Carl and I had an opportunity to share in scripture reading with this little old lady with a heart of gold. Our abuela (grandmother, the one who had lost her husband during the war), is a very devout Catholic. The entire family we stayed with finds a lot of strength in their Catholic faith; on their dinner table sits a Bible and on the wall directly above the table rests a kind of makeshift shrine to Our Lady of Guadalupe. One afternoon, after lunch, I asked them if I could take a look at their bible; our grandmother handed it to me. As I sat there, with a most precious part of my family’s life (and I am referring now to my family in El Salvador and my family in the United States really) I opened it and considered what to do. Saying a little unwritten prayer in my head, I flipped through the pages. After less than a minute, I knew where to go with this moment---rather, I feel the Spirit was leading me to a place in this time. The place was Psalm 23---a psalm that has helped me in several dark and dreary moments during my life.
I handed Carl the bible and asked him to read it (I wasn’t trying to be mischievous, but, like me, Carl does not have much training in the Spanish language). It didn’t matter though. He read the psalm straight from his heart, with what seemed like all his heart. The words flowed smooth and methodically and, as we all listened, I felt like we were part of a very special Sacramental moment. Shepherd us O God, WE need you! I grabbed my camera and took several snapshots of Carl reading. He is a person who can be incredibly deep and serious when he needs to be, but is generally laid back and joking. So, I thought it was an opportune time to take a snapshot of Carl at a moment when he seemed to be connecting especially deeply with the Spirit all around us.
This snapshot of a moment in time is but one example of many other instances of Sacred, tender times I experienced in El Salvador. The “we” moments of our trip is what I most cherish---the times when we gathered to share in union with one another. These unified moments where filled with a variety of emotions: I think of Sunday morning mass; listening to the deeply moving guitar strums and the voice of Julieta, our faithful tour guide and spiritual mentor throughout the week. I recall a prayer said at the chapel where Archbishop Oscar Romero was assassinated saying mass. The prayer we read was a prayer he, a Christian martyr, had written. Our group from Loyola, we were able to share in the remembrance of a saint of the Salvadorian people. I consider the moments when we visited other martyr sites, and the incredibly difficult, painful moment of traveling to a village, El Mozote, where hundreds of innocent women and children had been brutally slaughtered out of fear that they might one day rise up and fight the government. I consider moments of embrace---times when a hug or a hand held meant the world in that moment. And in these moments, these tender moments, I realized that the face of God is transparent, whispered into our ears like a soft, gentle breeze off the Pacific Ocean on the shores of a Salvadorian beach, written into our hearts and filling them with a Love that always has something to give no matter what we materially possess.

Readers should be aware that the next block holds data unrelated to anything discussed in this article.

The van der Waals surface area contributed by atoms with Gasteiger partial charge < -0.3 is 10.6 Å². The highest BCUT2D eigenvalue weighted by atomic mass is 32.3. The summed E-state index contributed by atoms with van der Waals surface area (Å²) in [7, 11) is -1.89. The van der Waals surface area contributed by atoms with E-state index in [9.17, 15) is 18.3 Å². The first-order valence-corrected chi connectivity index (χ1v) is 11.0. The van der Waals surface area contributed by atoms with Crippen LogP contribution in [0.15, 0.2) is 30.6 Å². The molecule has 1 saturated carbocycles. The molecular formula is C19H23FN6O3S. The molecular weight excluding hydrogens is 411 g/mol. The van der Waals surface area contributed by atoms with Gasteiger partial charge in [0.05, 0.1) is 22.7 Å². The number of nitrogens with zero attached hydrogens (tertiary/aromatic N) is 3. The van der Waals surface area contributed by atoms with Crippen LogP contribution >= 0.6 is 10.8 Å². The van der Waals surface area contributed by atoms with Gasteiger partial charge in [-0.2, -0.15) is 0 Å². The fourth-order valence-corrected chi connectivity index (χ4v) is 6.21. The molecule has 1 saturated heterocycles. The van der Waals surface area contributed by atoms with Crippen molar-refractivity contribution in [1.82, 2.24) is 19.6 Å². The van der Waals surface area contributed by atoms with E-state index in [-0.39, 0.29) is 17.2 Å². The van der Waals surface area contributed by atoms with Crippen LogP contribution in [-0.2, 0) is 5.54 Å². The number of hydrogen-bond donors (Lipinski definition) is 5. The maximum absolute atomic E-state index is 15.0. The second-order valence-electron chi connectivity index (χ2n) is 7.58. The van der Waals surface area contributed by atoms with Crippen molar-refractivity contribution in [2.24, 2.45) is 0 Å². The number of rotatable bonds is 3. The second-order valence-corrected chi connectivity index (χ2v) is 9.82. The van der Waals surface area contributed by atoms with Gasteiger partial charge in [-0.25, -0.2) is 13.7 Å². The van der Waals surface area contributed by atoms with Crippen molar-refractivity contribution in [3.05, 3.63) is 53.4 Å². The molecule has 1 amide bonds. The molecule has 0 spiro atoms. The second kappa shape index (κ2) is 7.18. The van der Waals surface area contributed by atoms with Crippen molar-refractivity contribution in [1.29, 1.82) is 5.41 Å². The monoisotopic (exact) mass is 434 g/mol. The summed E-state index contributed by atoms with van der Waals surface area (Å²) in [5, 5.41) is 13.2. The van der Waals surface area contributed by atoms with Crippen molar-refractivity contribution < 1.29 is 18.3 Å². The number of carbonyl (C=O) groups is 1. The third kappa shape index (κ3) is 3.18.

It is not often that we have an opportunity during our busy days as people living, studying and working in the United States to take time to realize and practice the presence of God. I am fortunate to have set times during my day to pray as a college seminarian for the Milwaukee Archdiocese, and to reflect on memories of love, of God. My prayer for everyone reading this article is that you have an opportunity to consider the awesome presence of God in the everyday moments of your life. God is not just present in a trip to a different place, meeting new people. God transcends globalization and circles right back to the very place that a person calls home. To draw from the old adage, “home is where the heart is,” we might update this saying to have it read something like this: “home is where God is.” Hush, hush, someone is knocking at your door. In the silent, tender moments, may a God-who-is be an Advocate to make the “them” in your life a we, so that WE may all come to the table of plenty, marching in the light of Christ and sharing as a Community of believers.
Remember: Juntos Somos Fuertes!!! (Together we are strong!)
~ Peace and blessings ~
your friend bob : )